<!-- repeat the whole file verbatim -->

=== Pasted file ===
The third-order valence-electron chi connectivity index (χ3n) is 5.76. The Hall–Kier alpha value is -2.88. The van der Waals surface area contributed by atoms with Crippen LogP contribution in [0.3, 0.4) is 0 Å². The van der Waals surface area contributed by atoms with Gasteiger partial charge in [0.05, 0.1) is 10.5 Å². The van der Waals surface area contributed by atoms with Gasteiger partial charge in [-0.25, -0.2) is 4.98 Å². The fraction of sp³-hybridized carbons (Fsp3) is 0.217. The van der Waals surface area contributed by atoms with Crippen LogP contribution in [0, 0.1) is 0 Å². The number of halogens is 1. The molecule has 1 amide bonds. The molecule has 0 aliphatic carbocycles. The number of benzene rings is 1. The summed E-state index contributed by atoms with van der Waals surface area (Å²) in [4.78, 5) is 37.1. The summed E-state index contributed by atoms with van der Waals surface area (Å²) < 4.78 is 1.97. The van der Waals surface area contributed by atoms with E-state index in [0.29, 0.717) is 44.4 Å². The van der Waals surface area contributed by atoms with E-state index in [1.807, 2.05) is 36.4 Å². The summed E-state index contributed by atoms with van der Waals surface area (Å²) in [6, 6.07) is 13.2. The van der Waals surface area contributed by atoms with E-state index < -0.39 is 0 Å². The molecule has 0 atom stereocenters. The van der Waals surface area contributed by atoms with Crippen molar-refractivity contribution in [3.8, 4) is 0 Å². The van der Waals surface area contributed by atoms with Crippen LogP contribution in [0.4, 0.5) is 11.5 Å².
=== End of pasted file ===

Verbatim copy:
The third-order valence-electron chi connectivity index (χ3n) is 5.76. The Hall–Kier alpha value is -2.88. The van der Waals surface area contributed by atoms with Crippen LogP contribution in [0.3, 0.4) is 0 Å². The van der Waals surface area contributed by atoms with Gasteiger partial charge in [0.05, 0.1) is 10.5 Å². The van der Waals surface area contributed by atoms with Gasteiger partial charge in [-0.25, -0.2) is 4.98 Å². The fraction of sp³-hybridized carbons (Fsp3) is 0.217. The van der Waals surface area contributed by atoms with Crippen LogP contribution in [0, 0.1) is 0 Å². The number of halogens is 1. The molecule has 1 amide bonds. The molecule has 0 aliphatic carbocycles. The number of benzene rings is 1. The summed E-state index contributed by atoms with van der Waals surface area (Å²) in [4.78, 5) is 37.1. The summed E-state index contributed by atoms with van der Waals surface area (Å²) < 4.78 is 1.97. The van der Waals surface area contributed by atoms with E-state index in [0.29, 0.717) is 44.4 Å². The van der Waals surface area contributed by atoms with E-state index in [1.807, 2.05) is 36.4 Å². The summed E-state index contributed by atoms with van der Waals surface area (Å²) in [6, 6.07) is 13.2. The van der Waals surface area contributed by atoms with E-state index < -0.39 is 0 Å². The molecule has 0 atom stereocenters. The van der Waals surface area contributed by atoms with Crippen molar-refractivity contribution in [3.8, 4) is 0 Å². The van der Waals surface area contributed by atoms with Crippen LogP contribution in [0.4, 0.5) is 11.5 Å².